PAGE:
The word contagious often has a negative connotation. Some people may feel itchy, sniffly, or feverish just hearing the word. But believe it or not being contagious can also be a good thing!
“When is being contagious a good thing,” you ask? When it comes to weight loss.
According to a study published in the journal Obesity, when one partner participates in weight loss treatment, the other partner can also experience weight loss. The study looked at married couples who participated in either a self guided weight loss program or a national program. For the spouses who received either self guided or the nationally available weight loss program, they lost an average of 4.3-5% of their body weight after 6 months, respectively. For the untreated spouses, they lost an average of 2% of their body weight after 6 months for both forms of spousal treatment. The study authors concluded that the weight loss efforts of one partner had a positive “ripple effect” on their spouse.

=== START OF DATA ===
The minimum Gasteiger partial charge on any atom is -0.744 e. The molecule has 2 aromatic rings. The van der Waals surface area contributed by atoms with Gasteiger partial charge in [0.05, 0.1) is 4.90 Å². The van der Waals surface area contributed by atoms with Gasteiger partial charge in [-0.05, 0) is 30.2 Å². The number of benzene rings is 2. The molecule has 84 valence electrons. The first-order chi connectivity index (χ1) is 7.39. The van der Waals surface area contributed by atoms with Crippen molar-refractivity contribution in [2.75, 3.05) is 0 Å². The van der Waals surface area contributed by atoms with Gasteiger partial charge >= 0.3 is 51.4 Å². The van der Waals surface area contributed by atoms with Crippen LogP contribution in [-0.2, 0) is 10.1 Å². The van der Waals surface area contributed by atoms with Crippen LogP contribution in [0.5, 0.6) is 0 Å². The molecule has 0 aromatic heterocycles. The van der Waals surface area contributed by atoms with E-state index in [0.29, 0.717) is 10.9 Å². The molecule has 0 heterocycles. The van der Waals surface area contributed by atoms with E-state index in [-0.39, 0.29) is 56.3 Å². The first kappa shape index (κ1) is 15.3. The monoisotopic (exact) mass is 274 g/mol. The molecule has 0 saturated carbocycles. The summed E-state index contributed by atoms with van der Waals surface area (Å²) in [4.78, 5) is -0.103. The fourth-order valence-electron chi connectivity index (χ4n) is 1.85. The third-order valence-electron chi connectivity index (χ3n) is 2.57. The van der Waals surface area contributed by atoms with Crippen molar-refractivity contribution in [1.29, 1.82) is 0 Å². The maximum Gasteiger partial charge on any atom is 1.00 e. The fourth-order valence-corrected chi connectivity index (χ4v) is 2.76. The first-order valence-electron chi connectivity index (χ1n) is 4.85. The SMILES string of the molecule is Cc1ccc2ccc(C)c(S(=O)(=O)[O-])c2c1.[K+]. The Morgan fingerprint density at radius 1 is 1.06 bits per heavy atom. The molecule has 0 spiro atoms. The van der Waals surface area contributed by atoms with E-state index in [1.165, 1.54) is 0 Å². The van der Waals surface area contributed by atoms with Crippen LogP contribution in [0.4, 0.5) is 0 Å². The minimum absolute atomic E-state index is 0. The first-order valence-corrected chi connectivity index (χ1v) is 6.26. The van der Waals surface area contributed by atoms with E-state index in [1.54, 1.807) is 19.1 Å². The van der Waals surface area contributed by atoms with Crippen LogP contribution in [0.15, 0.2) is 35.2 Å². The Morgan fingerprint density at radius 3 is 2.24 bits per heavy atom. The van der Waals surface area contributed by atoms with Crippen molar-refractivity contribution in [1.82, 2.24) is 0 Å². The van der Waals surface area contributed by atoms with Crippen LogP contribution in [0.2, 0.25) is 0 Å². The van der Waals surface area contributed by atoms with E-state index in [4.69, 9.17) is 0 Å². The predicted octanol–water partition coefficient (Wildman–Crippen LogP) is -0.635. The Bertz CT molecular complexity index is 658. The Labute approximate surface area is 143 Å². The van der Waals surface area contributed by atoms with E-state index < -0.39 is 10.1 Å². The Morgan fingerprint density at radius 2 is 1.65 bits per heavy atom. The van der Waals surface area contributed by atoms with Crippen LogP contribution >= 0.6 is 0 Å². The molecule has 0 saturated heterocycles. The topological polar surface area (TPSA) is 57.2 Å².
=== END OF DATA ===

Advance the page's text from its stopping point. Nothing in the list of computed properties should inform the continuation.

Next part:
In other words, your weight loss efforts can be contagious to your partner. In a good way. By you participating in a weight loss program, your partner may also lose weight.
If you and your partner are obese and you are ready to lose weight and improve your health, use this opportunity to do it even if your partner isn’t ready to commit like you are. Weight loss has been shown to improve diabetes, high blood pressure, high cholesterol, and sleep apnea. No weight loss program has been proven more effective than bariatric surgery. Gastric sleeve, gastric bypass, and lap band surgery are repeated shown in clinical studies to an effective weight loss solution. Your weight loss efforts may be just what your partner needs to start losing weight. Be the positive change you both need and call Dr. Shillingford’s office today at (561) 483-8840.